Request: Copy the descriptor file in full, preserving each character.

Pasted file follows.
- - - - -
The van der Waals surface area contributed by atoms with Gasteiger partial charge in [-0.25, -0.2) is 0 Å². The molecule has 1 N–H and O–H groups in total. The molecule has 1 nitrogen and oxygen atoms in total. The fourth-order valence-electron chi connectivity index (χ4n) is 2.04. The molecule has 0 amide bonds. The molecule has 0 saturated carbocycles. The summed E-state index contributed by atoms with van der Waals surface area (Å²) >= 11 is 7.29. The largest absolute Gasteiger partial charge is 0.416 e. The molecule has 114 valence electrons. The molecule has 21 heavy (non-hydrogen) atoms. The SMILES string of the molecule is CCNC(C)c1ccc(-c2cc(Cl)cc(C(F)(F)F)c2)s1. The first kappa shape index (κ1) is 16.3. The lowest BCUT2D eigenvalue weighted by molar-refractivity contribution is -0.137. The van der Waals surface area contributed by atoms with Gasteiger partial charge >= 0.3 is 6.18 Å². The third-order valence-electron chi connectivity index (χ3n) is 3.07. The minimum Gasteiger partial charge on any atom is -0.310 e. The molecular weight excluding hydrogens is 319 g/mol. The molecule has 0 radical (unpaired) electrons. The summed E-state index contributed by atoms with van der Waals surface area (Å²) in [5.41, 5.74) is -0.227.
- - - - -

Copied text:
The van der Waals surface area contributed by atoms with Gasteiger partial charge in [-0.25, -0.2) is 0 Å². The molecule has 1 N–H and O–H groups in total. The molecule has 1 nitrogen and oxygen atoms in total. The fourth-order valence-electron chi connectivity index (χ4n) is 2.04. The molecule has 0 amide bonds. The molecule has 0 saturated carbocycles. The summed E-state index contributed by atoms with van der Waals surface area (Å²) >= 11 is 7.29. The largest absolute Gasteiger partial charge is 0.416 e. The molecule has 114 valence electrons. The molecule has 21 heavy (non-hydrogen) atoms. The SMILES string of the molecule is CCNC(C)c1ccc(-c2cc(Cl)cc(C(F)(F)F)c2)s1. The first kappa shape index (κ1) is 16.3. The lowest BCUT2D eigenvalue weighted by molar-refractivity contribution is -0.137. The van der Waals surface area contributed by atoms with Gasteiger partial charge >= 0.3 is 6.18 Å². The third-order valence-electron chi connectivity index (χ3n) is 3.07. The minimum Gasteiger partial charge on any atom is -0.310 e. The molecular weight excluding hydrogens is 319 g/mol. The molecule has 0 radical (unpaired) electrons. The summed E-state index contributed by atoms with van der Waals surface area (Å²) in [5.41, 5.74) is -0.227.